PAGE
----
Becoming a community interpreter is one of the most accessible ways to get into the industry and start your professional career as an interpreter. Many professionals in specialized fields such as court or medical interpreting started out in community and even continue to do community interpreting as well! That being said, it doesn’t mean that just because someone is multilingual or bilingual they can start interpreting for community organizations or groups and be successful. And it certainly does not mean they will have the skills required for work in hospitals or courts either! In this article, we will explore some of the common misconceptions about Interpretation, among new interpreters and clients alike!
Myth: Bilingualism means you can interpret well. While having a second language is obviously an essential aspect of being an interpreter as you will be conveying the meaning of verbal words and body cues from one language to another (either consecutively or simultaneously), it doesn’t follow that that is the only requirement for you to interpret well. In fact, fluency in both your mother tongue and the target language beyond the conversational level are absolutely essential as are the knowledge, vocabulary required and cultural understandings necessary to accurately convey someone’s communications. The relay of information across languages and cultures is a mastered skill that takes time, training, expertise and experience. It also requires that interpreters continuously improve their knowledge with regards to new words, colloquialisms (especially regionally) and update their necessary technology.
Myth: The interpreter can answer questions for you or the person you are communicating with. While the interpreter is never necessarily neutral (as some people claim!), that doesn’t mean that they are participating in a direct way in the conversation. The interpreter is responsible for providing understanding and facilitating conversation between two or more people – not for participating in that conversation by interjecting contributions or answering questions.
Myth: Simultaneous interpretation is always possible. While in most cases, this is possible because of the simplicity and redundancy of human language, it should be noted that in some circumstances (especially where a lot of various and complex technical jargon is used over a long period of time) simultaneity could simply be unrealistic.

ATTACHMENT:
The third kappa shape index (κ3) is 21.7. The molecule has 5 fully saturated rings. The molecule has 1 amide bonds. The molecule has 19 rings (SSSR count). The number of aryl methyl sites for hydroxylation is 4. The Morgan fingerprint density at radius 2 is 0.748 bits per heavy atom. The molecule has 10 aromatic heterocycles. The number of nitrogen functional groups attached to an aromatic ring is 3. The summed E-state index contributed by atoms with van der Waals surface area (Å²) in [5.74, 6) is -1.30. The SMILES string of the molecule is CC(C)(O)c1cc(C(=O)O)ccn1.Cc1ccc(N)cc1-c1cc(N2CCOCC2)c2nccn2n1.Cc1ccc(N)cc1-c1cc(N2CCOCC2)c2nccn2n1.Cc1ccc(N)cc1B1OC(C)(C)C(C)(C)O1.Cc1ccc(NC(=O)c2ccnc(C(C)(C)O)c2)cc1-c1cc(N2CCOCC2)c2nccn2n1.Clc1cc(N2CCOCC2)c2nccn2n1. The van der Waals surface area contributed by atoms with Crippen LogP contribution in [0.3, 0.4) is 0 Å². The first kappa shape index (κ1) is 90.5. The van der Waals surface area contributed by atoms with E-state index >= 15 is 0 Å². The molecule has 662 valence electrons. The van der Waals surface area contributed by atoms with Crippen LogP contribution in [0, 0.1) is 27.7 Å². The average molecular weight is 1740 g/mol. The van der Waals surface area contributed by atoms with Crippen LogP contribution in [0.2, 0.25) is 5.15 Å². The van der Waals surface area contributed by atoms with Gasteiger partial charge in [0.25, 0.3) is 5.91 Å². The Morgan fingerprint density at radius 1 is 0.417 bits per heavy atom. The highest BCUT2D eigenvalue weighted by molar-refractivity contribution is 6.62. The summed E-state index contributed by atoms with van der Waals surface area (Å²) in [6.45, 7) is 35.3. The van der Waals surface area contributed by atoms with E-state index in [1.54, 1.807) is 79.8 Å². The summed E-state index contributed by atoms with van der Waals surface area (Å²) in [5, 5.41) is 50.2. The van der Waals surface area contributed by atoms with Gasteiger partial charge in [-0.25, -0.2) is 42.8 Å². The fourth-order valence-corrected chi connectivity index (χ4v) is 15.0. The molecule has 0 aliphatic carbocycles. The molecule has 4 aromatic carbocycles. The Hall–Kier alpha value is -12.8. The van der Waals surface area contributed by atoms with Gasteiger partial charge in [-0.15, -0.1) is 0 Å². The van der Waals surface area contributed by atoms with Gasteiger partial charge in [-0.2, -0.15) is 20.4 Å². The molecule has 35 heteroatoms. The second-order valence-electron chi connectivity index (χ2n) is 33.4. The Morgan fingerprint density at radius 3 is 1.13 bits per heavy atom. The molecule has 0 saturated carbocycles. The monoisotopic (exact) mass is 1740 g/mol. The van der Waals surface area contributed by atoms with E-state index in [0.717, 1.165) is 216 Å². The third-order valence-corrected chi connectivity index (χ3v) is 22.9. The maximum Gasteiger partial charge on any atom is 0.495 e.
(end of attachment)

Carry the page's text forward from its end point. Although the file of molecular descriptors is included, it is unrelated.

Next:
Myth: Translators can just do the same job as interpreters, right? While tangentially related in terms of languages and conveying messages, please note that translation and interpretation are completely different fields with different areas of training
Myth: It is safe for any bilingual person to interpret in medical and court settings. The answer to this is simply no. In any setting, you should be using the services of a qualified language professional but in the settings of a medical environment or emergency, or a court room, it is often someone’s health, liberty or life at stake. Incorrect interpretations can send ambulances to the wrong address or offer the incorrect medical dosages. They affect someone’s defense or legal case. It is essential to realize how high the stakes are and don’t take unnecessary risks with your life or the lives of others.
Myth: Telephone or video interpreters are just as good as in-person. Don’t let fancy advertising and clever marketing fool you. There is no adequate replacement for in-person interpretation. So much of language is non-verbal, contextual and relies heavily on the interpreter being in the room so as not to miss any of these incredibly important subtle or gestural conveyors of information.
Myth: Any interpreter will do for any setting. Interpreters should be chosen based on their areas of specialization, expertise and experience – particularly when it comes to specific industries. Of course, most people think of medical or legal jargon which it is important to have knowledge of, but some interpreters are also working in special industries such as natural resources, engineering, and the like which may require a technical vocabulary as well.